No GPS? No problem
The Fitbit Charge 2 and Blaze use Connected GPS to track your location with your phone, but even without this feature you can still get a route for each workouts. All you need to do is start tracking your workout from the phone app (this means you'll definitely need to have your phone with you) and then, after the workout, the two will sync to give you a map of your workout in your exercise history. Steps, active minutes, calories burned and heart rate data will still come from your tracker, as long as you were wearing it too.
While we're talking matters of accuracy, we'd also recommend adjusting your stride length in the Advanced Settings. It's best if you can manually add this yourself, else Fitbit will be trying to do some guesswork.
Get Fitbit talking to other services
There's a bunch of other services that can share your Fitbit data, and vice versa. To see the full range of compatible services, head into your Account and then tap on Compatible Apps. For example, you can connect Strava, one of our favourite platforms, to get your Fitbit workouts to show in your Strava account, while runs and cycling rides tracked in Strava will contribute towards your daily Fitbit stats.
There are are a few others for fitness, including MyFitnessPal, EveryMove and Endomondo, so we'd recommend hooking them up early on to make sure you're getting the most out of them. For cyclists, there's also thenPeloton app, which will share your ride metrics to your Fitbit account after each session. Make sure you check out our list of the best Fitbit compatible apps.
Get some competition going
By now you've probably noticed the Community tab in the Fitbit app. Here's where things get more fun, as you can sync up with friends to compare stats as well as joining fitness groups. You can connect your Facebook profile to find friends who are also using the app, or you can add them by their email address.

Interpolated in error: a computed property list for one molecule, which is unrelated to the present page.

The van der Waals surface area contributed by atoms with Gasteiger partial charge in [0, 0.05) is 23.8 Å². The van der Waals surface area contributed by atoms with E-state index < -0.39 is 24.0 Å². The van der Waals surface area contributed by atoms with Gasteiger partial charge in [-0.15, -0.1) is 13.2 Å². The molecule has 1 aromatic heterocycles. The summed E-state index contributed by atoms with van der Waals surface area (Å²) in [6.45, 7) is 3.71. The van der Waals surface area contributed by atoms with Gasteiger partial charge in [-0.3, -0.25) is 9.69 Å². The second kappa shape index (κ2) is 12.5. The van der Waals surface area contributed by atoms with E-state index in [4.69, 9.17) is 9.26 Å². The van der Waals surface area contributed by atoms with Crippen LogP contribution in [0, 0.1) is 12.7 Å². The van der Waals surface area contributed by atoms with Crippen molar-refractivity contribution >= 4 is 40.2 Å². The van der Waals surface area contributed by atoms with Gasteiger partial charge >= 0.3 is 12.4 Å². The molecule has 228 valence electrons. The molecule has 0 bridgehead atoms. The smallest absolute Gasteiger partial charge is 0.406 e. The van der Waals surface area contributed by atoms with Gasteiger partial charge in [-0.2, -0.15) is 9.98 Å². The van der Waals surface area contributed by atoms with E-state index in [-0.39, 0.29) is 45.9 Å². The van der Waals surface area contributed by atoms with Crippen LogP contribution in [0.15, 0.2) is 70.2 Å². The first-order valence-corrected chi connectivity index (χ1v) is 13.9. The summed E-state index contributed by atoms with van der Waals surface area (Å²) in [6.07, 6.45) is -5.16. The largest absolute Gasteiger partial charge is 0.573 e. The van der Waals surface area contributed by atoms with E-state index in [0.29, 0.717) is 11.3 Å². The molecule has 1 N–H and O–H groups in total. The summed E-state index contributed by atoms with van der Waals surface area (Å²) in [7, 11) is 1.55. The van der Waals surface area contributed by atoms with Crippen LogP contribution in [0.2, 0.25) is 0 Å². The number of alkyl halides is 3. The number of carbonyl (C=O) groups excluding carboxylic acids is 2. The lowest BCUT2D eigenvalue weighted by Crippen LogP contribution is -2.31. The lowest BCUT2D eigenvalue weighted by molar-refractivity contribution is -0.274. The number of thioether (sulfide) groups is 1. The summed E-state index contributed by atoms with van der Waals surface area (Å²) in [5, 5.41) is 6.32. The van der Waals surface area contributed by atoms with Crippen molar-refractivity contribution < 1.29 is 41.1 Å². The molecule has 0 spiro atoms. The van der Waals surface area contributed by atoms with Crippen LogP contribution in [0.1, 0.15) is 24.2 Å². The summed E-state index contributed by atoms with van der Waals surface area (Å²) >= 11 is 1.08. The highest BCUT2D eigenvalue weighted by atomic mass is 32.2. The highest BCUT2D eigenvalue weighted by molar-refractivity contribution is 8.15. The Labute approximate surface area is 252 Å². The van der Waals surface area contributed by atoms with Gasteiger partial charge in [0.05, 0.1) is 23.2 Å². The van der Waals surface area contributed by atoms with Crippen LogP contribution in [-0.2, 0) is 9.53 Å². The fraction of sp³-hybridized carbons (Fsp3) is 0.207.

Once added, you'll see their daily steps in the overview, but you can find out more by tapping on their name and drilling into their stats, badges and trophies. You can also send them an encouraging cheer or a taunt (if you're feeling mean), or even send them a message within the app.
But the best bit for helping you to get fit, in our eyes, is the Groups feature. Here you can choose from a large selection of groups focused on different topics. For example, you can join one for swimming, if that's your ham, or you can opt for hiking, or cardio, or yoga. You can even join groups for your local area, from which you can learn of events taking place.
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Once you 'join' a group it's a bit like following someone on Twitter or Facebook. You'll then start seeing posts from people in that group on your Community feed. You'll be able to interact with cheers and comments, and they can do the same for you, the idea being that everyone encourages each other to push harder while sharing their own personal tips. In fact, this in itself can prove to be a pretty useful personal trainer.
Used right, we reckon this is one of the best parts of the Fitbit app, especially if you have specific goals in mind that you can connect to other people over. We'd recommend spending some time exploring groups and following the ones that make most sense for your fitness goals.
Change up your dashboard